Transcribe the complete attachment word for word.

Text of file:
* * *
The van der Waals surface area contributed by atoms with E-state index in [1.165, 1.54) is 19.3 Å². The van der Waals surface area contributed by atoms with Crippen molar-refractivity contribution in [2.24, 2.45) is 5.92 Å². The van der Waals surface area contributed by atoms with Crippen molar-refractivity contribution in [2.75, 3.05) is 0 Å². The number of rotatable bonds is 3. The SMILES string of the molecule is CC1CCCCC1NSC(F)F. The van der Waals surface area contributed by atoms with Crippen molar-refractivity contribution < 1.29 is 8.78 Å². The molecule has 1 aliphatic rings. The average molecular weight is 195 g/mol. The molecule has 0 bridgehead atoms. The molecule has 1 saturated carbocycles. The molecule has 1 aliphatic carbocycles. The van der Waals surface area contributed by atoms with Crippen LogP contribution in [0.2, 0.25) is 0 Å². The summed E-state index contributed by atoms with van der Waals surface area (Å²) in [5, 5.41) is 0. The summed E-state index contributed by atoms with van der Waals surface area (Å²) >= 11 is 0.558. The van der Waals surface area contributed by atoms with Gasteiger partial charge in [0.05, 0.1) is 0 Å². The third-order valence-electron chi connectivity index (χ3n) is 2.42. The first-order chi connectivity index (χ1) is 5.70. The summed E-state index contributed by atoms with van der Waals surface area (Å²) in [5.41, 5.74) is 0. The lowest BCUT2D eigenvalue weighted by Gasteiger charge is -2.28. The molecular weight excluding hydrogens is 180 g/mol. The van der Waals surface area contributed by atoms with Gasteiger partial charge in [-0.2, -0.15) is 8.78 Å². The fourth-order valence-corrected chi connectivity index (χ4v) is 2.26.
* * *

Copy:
The van der Waals surface area contributed by atoms with E-state index in [1.165, 1.54) is 19.3 Å². The van der Waals surface area contributed by atoms with Crippen molar-refractivity contribution in [2.24, 2.45) is 5.92 Å². The van der Waals surface area contributed by atoms with Crippen molar-refractivity contribution in [2.75, 3.05) is 0 Å². The number of rotatable bonds is 3. The SMILES string of the molecule is CC1CCCCC1NSC(F)F. The van der Waals surface area contributed by atoms with Crippen molar-refractivity contribution < 1.29 is 8.78 Å². The molecule has 1 aliphatic rings. The average molecular weight is 195 g/mol. The molecule has 0 bridgehead atoms. The molecule has 1 saturated carbocycles. The molecule has 1 aliphatic carbocycles. The van der Waals surface area contributed by atoms with Crippen LogP contribution in [0.2, 0.25) is 0 Å². The summed E-state index contributed by atoms with van der Waals surface area (Å²) in [5, 5.41) is 0. The summed E-state index contributed by atoms with van der Waals surface area (Å²) >= 11 is 0.558. The van der Waals surface area contributed by atoms with Gasteiger partial charge in [0.05, 0.1) is 0 Å². The third-order valence-electron chi connectivity index (χ3n) is 2.42. The first-order chi connectivity index (χ1) is 5.70. The summed E-state index contributed by atoms with van der Waals surface area (Å²) in [5.41, 5.74) is 0. The lowest BCUT2D eigenvalue weighted by Gasteiger charge is -2.28. The molecular weight excluding hydrogens is 180 g/mol. The van der Waals surface area contributed by atoms with Gasteiger partial charge in [-0.2, -0.15) is 8.78 Å². The fourth-order valence-corrected chi connectivity index (χ4v) is 2.26.